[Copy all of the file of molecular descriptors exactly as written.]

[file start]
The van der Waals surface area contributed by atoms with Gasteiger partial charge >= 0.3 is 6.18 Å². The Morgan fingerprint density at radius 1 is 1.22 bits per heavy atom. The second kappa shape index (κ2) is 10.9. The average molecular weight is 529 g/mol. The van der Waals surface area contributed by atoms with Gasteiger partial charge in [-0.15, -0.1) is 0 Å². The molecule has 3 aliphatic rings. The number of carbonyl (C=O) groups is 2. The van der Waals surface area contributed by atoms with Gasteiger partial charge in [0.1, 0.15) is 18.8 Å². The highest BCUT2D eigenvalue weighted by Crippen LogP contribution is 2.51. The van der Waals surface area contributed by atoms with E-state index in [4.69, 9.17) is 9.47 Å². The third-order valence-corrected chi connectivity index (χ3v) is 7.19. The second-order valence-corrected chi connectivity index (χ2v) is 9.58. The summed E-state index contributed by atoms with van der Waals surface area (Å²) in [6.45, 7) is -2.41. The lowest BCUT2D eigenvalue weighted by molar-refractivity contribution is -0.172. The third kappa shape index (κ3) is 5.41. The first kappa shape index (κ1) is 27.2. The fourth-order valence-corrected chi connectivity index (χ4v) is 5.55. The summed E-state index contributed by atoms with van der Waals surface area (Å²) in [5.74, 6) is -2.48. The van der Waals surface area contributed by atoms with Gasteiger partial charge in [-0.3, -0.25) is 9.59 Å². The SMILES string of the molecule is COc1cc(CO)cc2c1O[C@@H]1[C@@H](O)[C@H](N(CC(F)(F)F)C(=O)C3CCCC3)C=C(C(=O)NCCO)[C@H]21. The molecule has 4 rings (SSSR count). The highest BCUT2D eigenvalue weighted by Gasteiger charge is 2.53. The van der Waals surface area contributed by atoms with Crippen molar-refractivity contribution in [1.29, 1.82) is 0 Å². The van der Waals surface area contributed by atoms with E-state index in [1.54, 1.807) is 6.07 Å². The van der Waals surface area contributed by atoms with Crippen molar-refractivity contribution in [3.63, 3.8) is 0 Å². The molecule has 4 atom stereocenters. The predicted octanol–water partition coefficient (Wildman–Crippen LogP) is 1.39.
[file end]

The van der Waals surface area contributed by atoms with Gasteiger partial charge >= 0.3 is 6.18 Å². The Morgan fingerprint density at radius 1 is 1.22 bits per heavy atom. The second kappa shape index (κ2) is 10.9. The average molecular weight is 529 g/mol. The van der Waals surface area contributed by atoms with Gasteiger partial charge in [-0.15, -0.1) is 0 Å². The molecule has 3 aliphatic rings. The number of carbonyl (C=O) groups is 2. The van der Waals surface area contributed by atoms with Gasteiger partial charge in [0.1, 0.15) is 18.8 Å². The highest BCUT2D eigenvalue weighted by Crippen LogP contribution is 2.51. The van der Waals surface area contributed by atoms with E-state index in [4.69, 9.17) is 9.47 Å². The third-order valence-corrected chi connectivity index (χ3v) is 7.19. The second-order valence-corrected chi connectivity index (χ2v) is 9.58. The summed E-state index contributed by atoms with van der Waals surface area (Å²) in [6.45, 7) is -2.41. The lowest BCUT2D eigenvalue weighted by molar-refractivity contribution is -0.172. The third kappa shape index (κ3) is 5.41. The first kappa shape index (κ1) is 27.2. The fourth-order valence-corrected chi connectivity index (χ4v) is 5.55. The summed E-state index contributed by atoms with van der Waals surface area (Å²) in [5.74, 6) is -2.48. The van der Waals surface area contributed by atoms with Gasteiger partial charge in [-0.3, -0.25) is 9.59 Å². The SMILES string of the molecule is COc1cc(CO)cc2c1O[C@@H]1[C@@H](O)[C@H](N(CC(F)(F)F)C(=O)C3CCCC3)C=C(C(=O)NCCO)[C@H]21. The molecule has 4 rings (SSSR count). The highest BCUT2D eigenvalue weighted by Gasteiger charge is 2.53. The van der Waals surface area contributed by atoms with Crippen molar-refractivity contribution in [1.29, 1.82) is 0 Å². The van der Waals surface area contributed by atoms with E-state index in [1.54, 1.807) is 6.07 Å². The van der Waals surface area contributed by atoms with Crippen molar-refractivity contribution in [3.63, 3.8) is 0 Å². The molecule has 4 atom stereocenters. The predicted octanol–water partition coefficient (Wildman–Crippen LogP) is 1.39.